13-year-old US boy aims to be youngest Everest

Katmandu, Nepal (AP)- A 13-year-old boy from the US state of California plans to try to climb Mount Everest in a quest to reach the summits of the highest peaks on all seven continents. Jordan Romero will attempt the ascent to 29,035 feet (8,850 meters) with his father and stepmother, both experienced outdoors people who have helped train the teenager for top-level mountaineering.

If he succeeds, he'll become the youngest person to conquer the world's highest mountain. Talking to reporters in the Nepalese capital on Saturday, the teenager said he "just wanted to do something big and this was something he wanted to do something for myself". Romero and his father and stepmother plan to leave Katmandu for the China border early on Sunday to journey to the base camp on the northern side of the mountain.

The young American, from Big Bear Lake in the San Bernardino Mountains, was inspired to undertake his ambitious mission at age nine by a school mural of the seven summits. At age 10, he became the youngest American to summit Mount Kilimanjaro, Africa's highest peak. He's steadily checked off four of the tallest peaks since then, including Alaska's Mount McKinley, which many climbers consider to be a more technical climb than Everest.

Jordan's father, Paul, and his stepmother, Karen Lundgren, are adventure racers, competing in weeklong endurance races that combine biking, climbing, paddling and climbing through wilderness areas around the world. The Americans will be making the ascent with three sherpas and their Everest expedition is expected to cost 150-thousand US dollars. Temperatures at the summit can plunge to 100 degrees below zero Fahrenheit (minus 37.8 degrees Celsius) and hurricane-force winds blow much of the year .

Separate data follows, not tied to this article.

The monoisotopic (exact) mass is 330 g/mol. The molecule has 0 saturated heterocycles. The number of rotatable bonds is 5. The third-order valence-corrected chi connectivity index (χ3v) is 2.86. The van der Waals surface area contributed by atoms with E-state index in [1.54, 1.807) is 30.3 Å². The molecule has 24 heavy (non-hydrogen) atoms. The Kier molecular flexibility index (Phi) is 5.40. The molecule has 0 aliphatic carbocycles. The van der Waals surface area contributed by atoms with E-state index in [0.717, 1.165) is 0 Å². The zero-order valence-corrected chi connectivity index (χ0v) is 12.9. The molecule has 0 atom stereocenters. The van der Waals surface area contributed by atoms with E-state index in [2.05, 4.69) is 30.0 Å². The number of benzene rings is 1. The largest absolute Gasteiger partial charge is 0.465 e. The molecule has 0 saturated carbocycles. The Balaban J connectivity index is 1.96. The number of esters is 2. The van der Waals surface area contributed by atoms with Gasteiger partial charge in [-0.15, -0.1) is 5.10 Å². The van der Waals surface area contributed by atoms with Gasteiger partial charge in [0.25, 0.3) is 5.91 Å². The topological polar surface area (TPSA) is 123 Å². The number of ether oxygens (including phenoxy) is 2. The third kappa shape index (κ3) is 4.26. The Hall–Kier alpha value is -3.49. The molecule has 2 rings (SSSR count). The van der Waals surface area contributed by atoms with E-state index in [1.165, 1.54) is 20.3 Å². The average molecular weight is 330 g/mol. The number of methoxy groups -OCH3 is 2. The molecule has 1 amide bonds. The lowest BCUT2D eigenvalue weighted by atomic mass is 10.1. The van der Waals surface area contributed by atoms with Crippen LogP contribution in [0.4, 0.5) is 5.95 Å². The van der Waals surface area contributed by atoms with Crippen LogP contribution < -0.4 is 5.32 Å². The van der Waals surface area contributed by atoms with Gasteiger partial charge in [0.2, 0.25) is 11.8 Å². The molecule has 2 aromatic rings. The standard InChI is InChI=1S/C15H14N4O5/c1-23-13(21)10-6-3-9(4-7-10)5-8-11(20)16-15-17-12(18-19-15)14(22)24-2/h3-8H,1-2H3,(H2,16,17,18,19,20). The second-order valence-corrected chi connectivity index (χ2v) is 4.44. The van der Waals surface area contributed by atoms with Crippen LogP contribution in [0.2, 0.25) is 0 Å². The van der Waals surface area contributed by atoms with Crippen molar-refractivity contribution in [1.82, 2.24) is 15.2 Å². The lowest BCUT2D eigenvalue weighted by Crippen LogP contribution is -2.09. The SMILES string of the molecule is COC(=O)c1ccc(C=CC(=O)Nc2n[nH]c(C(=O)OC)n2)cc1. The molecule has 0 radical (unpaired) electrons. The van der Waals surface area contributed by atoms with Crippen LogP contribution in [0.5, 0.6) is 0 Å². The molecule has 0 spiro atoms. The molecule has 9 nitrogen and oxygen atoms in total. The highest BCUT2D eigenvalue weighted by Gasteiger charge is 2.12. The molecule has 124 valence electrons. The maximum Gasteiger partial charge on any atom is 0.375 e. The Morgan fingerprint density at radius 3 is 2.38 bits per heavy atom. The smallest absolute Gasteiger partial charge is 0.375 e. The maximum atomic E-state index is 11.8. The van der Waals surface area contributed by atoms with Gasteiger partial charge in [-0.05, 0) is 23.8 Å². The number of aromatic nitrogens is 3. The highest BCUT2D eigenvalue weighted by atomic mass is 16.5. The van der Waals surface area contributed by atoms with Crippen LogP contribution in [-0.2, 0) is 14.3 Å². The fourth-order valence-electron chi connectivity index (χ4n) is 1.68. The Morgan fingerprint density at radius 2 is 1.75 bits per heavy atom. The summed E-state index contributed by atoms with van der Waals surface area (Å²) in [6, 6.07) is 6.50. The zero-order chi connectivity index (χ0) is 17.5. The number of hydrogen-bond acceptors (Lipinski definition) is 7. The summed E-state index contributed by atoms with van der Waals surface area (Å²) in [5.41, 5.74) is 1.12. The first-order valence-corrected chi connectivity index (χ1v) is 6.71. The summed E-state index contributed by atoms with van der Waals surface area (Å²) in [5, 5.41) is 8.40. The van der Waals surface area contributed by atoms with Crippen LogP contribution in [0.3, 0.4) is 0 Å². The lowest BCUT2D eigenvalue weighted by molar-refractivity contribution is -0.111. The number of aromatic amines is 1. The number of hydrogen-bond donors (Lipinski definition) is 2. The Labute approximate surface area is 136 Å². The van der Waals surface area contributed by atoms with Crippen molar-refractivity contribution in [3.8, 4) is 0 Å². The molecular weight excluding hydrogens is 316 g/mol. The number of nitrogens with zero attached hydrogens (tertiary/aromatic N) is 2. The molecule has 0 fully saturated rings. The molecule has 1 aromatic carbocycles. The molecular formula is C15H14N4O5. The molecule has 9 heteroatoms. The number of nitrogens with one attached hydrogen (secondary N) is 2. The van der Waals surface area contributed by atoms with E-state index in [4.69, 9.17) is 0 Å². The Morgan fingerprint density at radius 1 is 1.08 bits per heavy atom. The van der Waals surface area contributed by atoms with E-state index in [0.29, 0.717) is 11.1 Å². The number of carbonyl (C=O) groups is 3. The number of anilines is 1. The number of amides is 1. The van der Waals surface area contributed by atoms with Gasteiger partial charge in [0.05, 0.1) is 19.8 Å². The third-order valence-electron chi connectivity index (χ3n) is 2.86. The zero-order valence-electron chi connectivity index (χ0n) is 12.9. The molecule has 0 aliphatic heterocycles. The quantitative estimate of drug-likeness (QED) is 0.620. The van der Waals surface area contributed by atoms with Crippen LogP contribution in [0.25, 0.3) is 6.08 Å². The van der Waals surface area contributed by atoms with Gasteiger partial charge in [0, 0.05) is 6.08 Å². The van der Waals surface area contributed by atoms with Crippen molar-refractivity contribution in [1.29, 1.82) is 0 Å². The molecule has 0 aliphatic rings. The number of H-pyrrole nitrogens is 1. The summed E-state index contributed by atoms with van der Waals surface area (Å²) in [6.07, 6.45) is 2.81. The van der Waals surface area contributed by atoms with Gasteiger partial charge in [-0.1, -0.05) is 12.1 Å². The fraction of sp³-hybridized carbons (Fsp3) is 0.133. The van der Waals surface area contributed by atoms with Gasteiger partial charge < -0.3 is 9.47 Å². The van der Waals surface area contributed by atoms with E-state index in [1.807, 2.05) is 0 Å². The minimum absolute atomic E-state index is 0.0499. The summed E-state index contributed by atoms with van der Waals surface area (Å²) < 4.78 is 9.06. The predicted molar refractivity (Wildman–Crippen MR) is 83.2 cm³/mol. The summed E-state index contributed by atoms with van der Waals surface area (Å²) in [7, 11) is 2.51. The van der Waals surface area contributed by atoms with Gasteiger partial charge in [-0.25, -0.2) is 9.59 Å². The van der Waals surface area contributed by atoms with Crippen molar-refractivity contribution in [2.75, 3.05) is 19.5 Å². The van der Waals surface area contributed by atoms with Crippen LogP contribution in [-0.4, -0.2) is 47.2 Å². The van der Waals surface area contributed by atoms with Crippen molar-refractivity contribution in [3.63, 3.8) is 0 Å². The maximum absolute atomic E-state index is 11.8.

Atmospheric pressure at the peak is about a third that of sea-level, which can lead to breathing difficulties, mental sluggishness and other serious medical problems. Climbers usually use bottled oxygen. The extreme cold, lack of oxygen, falls, exhaustion and avalanches have killed hundreds of climbers. The current record holder for the youngest to climb the peak is Temba Tsheri of Nepal who was 16 and lost five fingers during his ascent due to frostbite.

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